I have been disappointed by Andromeda polifolia 'Microphylla' too. This was lifted from the garden several weeks ago (I can't grow it well in a pot), which might explain the one-sided flowering although it has been rotated regularly since. This is one of the snags of lifting plants; they spend most of their lives with light coming from one quarter. It looks OK from this side, but you should see the other!

On plant that has been interesting me is Ophrys ferrum-equinum. I grow very few orchids, and this has been with me for many years, usually in a state of disrepair. The newish bulb plunge seems finally to have suited it and it is flowering for the first time for many years.

Staying inside for a little, I thought I would emphasise my (for me vital) procedure with germinating seed-pans. At this time of year I try to look at the seed-pans, stood outside in all weathers, every day. As soon as there is any sign of germination, the pot is brought into the alpine house (the cooler, shadier one) where it is stood on the edges of the plunge until the seedlings are big enough to prick out (I have already done this for six pans; only about another 64 to go, so far this year!). I have found that if the seedlings are left out, they are prey to slugs, snails and woodlice, not to mention birds and the weather, especially late frosts. I lose most that way, whereas survival inside is very good. They are warmer and grow faster, I can keep a careful eye on them, and every time they are watered they are given a dilute feed of 'Tomorite'.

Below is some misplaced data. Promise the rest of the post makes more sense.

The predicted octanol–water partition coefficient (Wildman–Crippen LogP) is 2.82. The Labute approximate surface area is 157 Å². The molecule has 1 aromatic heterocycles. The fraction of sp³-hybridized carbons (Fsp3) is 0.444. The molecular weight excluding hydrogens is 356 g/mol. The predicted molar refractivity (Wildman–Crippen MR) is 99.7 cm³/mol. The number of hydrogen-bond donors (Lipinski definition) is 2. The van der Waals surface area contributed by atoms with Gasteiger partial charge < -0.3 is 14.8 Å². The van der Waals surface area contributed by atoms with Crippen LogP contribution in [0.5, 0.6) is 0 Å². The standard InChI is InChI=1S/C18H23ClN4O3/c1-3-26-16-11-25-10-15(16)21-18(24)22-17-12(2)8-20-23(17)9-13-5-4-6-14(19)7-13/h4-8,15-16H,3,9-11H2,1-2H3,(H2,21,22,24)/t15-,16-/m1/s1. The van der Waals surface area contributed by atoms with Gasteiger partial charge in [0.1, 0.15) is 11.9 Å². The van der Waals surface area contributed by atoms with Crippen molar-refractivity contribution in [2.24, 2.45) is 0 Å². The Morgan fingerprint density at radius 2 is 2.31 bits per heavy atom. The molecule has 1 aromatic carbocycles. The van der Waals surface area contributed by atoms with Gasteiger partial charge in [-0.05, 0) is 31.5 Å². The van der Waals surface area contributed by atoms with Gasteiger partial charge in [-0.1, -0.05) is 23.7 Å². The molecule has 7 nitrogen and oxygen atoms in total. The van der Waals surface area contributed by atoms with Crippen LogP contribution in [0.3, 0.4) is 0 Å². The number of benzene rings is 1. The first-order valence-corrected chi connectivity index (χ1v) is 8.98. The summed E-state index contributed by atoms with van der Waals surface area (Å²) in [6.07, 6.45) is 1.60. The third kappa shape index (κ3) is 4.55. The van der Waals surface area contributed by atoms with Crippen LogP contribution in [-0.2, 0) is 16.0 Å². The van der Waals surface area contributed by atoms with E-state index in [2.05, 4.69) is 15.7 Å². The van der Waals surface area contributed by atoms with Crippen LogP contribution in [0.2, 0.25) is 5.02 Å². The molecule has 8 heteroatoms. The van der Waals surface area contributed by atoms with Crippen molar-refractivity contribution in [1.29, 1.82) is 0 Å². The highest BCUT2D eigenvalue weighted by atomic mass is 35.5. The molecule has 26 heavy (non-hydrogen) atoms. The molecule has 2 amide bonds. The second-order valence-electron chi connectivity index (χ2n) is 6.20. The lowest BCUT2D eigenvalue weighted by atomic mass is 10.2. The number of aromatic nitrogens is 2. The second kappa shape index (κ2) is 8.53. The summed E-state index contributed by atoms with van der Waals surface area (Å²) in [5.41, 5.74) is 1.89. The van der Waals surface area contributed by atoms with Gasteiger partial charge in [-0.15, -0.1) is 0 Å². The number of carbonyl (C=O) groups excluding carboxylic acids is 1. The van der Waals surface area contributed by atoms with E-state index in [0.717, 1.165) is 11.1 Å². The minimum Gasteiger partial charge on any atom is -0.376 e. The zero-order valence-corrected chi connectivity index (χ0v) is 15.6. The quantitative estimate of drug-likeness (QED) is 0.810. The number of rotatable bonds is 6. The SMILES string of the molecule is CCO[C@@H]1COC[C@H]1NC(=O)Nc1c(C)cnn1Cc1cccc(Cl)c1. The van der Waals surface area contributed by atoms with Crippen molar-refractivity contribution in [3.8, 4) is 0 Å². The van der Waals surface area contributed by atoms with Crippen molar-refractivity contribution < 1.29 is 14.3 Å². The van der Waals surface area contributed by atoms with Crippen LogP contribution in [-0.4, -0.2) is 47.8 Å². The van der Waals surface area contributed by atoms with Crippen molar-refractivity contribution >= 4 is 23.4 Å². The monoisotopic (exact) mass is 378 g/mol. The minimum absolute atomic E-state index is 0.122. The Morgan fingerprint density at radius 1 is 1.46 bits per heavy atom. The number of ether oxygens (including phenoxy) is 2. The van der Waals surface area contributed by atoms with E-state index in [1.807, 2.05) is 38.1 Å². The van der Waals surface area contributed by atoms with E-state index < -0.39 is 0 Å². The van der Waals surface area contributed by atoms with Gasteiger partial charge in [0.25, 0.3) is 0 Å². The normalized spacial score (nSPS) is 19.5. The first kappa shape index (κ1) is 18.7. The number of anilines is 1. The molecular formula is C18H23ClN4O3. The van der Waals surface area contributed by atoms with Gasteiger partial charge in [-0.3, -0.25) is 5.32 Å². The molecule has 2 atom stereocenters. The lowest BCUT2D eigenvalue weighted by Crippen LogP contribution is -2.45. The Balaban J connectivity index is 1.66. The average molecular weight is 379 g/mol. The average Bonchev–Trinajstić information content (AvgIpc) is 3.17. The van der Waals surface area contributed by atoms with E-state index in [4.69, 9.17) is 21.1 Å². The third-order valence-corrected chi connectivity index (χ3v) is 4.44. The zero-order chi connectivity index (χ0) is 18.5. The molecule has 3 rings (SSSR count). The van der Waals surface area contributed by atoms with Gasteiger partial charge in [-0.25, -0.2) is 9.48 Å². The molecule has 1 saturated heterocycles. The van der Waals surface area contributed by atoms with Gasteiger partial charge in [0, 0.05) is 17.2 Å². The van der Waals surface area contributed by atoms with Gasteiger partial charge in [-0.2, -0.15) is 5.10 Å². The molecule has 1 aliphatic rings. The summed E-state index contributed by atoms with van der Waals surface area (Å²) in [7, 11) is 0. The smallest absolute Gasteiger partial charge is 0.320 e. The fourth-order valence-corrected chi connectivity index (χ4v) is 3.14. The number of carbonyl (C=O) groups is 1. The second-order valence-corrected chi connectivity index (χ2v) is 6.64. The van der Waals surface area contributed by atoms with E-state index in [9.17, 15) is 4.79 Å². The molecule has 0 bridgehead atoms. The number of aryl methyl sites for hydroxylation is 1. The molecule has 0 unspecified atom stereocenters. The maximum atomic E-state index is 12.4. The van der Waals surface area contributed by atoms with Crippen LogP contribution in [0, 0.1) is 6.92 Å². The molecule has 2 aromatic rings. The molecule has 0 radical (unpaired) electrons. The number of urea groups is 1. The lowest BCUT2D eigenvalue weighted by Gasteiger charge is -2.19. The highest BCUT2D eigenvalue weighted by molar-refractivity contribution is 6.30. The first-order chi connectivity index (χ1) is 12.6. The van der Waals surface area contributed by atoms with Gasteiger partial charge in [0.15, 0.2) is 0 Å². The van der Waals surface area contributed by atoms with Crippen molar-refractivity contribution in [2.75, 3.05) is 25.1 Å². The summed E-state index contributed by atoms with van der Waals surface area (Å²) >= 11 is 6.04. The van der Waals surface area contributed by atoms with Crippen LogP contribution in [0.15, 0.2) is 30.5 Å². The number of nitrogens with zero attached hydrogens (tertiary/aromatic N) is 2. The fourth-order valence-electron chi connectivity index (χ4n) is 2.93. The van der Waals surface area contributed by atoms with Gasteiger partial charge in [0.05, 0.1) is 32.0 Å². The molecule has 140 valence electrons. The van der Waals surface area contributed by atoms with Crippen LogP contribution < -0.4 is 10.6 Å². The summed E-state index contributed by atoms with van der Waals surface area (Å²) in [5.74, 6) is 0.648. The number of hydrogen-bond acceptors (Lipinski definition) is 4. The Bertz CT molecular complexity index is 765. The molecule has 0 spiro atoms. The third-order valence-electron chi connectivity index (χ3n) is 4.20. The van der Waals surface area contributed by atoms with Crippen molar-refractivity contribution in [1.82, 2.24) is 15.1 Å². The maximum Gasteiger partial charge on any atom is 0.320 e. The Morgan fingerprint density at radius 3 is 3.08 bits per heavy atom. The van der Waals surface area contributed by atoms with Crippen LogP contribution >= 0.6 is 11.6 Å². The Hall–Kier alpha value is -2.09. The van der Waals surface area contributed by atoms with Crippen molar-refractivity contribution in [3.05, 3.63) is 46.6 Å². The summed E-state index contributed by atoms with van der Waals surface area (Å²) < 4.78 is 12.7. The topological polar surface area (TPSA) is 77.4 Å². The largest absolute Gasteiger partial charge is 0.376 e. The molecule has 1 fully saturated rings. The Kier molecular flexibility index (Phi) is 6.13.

Once seeds are pricked out, some are definitely happier in the coolth outside. This is certainly true for all meconopsis. Presently I am celebrating the resurgence of my own seedlings of M. rudis from last years sowing which have survived in the plunge outside (covered with a frame light) and look set to flower in a month or so.

Primula edelbergii is approaching its best now. Of all the Sphondylia, or so-called 'desert primulas', (a bit of a misnomer as they tend to occur below north-facing calcareous cliff springs, albeit in very dry areas) this Afghani, which has probably only been seen twice in the wild, at least by a botanical traveller, seems to be the hardiest of its section. It survived the last two horrendous winters reasonably well, although protected under (more or less) unheated glass.